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Thread: File jig or free hand?

  1. #1

    File jig or free hand?


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    I have looking at this forum for for a long time and have been a member for a little while now, but this is my first post. I have to say I have gleaned a ton of useful information. After much research, and after making 4 or 5 knives from blanks, I have finally broken down and am making my first 2 blades from scratch. I have made pretty good progress, and am getting ready to start on the bevels before too long. These are both going to be scandi grinds. I have used a angle grinder and a disc sander attachment for a drill for the rough profiling, but everything else is going to be with files, sand paper, and a stone. I was originally going to set up a jig for filing the bevels, but am now wondering if I would be better off to do it free hand. Also, if doing it free hand, would it be better to do it all draw filing, or to file regularly, and then finish off the bevels by draw filing?

  2. #2
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    I would recommend free hand filing for a flat grind but for a scandi I think a jig is best.

    I have been free handing my scandis on the grinder for a while now and I think now that I am good at it I may switch to a jig, lol! To me a scandi is a jig grind...
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  3. #3
    Thanks for the reply. Just out of curiosity, why do you say that?

  4. #4
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    file regularly, and then finish off the bevels by draw filing
    I like to finish off with a small triangular singel cut file.
    Have a piece of brass, copper or so handy to pick bits of steel from the teeth. They leave nasty scratches.
    Drawfile to the shape you want, make sure the file is clean an drawfile lightly again. That should leave a smoother finish.
    If you want to cut on the pull, have the handle on the left. Push, on the right.

  5. #5
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    Personally if you're going to just file the bevels on a scandi, I'd say use a jig. I think it's going to be difficult to keep both grinds consistent by filing them freehand.

    If you were using a grinder, I'd say learn to grind freehand because I think it's more versatile than grinding with a jig. In my case, it allows me to make small changes on the fly rather than stopping and re-setting a jig. I've done both and prefer freehand when using a grinder.

    Here's a link to a file jig you may find useful. There are also links on that page to other tutorials. File Jigs and File Guides

  6. #6
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    Quote Originally Posted by Daniel Fairly Knives View Post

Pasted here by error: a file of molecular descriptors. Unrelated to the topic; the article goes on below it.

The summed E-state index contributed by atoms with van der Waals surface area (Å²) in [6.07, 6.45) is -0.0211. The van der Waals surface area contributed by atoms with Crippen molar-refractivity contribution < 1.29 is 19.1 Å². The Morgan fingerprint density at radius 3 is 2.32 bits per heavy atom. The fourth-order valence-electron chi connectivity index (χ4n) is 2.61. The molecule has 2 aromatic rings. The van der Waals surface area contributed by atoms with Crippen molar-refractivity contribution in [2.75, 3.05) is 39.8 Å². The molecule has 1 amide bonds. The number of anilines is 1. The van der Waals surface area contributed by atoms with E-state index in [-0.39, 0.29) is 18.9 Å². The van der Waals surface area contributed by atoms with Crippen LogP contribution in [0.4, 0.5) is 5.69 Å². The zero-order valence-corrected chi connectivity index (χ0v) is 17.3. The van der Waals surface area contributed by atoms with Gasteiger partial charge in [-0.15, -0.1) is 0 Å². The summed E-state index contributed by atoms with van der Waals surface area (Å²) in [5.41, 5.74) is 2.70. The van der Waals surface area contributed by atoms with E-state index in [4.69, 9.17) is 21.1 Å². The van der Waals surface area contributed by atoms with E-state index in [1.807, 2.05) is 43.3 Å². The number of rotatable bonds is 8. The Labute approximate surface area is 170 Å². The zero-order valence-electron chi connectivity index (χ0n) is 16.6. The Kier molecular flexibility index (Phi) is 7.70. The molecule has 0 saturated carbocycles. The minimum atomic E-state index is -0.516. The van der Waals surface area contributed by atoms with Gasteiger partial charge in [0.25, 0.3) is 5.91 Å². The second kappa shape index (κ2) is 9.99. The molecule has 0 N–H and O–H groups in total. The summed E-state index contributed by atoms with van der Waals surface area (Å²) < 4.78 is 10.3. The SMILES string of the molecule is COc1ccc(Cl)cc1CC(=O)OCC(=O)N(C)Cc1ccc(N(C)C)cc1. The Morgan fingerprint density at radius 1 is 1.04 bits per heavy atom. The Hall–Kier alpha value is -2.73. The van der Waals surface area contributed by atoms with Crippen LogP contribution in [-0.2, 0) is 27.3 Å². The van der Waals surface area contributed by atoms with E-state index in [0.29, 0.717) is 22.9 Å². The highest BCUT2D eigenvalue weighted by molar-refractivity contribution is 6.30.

I would recommend free hand filing for a flat grind but for a scandi I think a jig is best.

    I have been free handing my scandis on the grinder for a while now and I think now that I am good at it I may switch to a jig, lol! To me a scandi is a jig grind...
    Quote Originally Posted by 7mm-08 View Post
    Thanks for the reply. Just out of curiosity, why do you say that?
    I wanted to learn to grind knives freehand so that is how I do it.

    A jig is good on the scandi as it keeps the bevel even... that is something of great importance on that particular grind if you want the steep zero bevel that is easy to sharpen with a stone. I think they are traditionally made with a simple file angle jig.

    You can do the grind with a grinder too, it is a great skill to learn as a maker. I learned and grind everything freehand and feel it was great for me to learn that way.

    Free hand filing - the key is to feel the flat and keep the file at that angle... once the angle is set it is not too bad. I'd probably use a jig at first and finish freehand.

    The more knives I make the less I care about jig vs freehand grinding, I say whatever gets the job done!
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    DFK Bladeforums Forum
    Craftsmanship Without Compromise DFK ------ Daniel Fairly Knives Connoisseur Grade Cutlery ----------------------- These go to eleven!

  7. #7
    Join Date
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    Jigs can help you achieve uniformity, but usually at the cost of freedom to do it your way. I feel it best to learn how to use a file.

    At the ABANA conference this summer one thing that impressed me was I did not hear one man back dragging a file or saw while working steel. A beautiful sound to me.

  8. #8
    Thank you all for the input. I appreciate it.

  9. #9
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    When I used my files to work on my knives I developed a jig. I didn't get the even strait lines free hand that I got with a jig. I do believe in using free hand grinds when you move to a grinder though.

  10. #10
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    I use my grinder to about 220grit on the initial grind before HT. Then I move to metal blocks with sand paper for touch up and to finish up after HT. I struggle with grinds. I cant say how many knives I have binned due to this. I am finally getting better with the bubble jig though. Its taken me a bit and there are situations that it isnt perfect for but overall once you get ahang of it it really helps. They are getting better.

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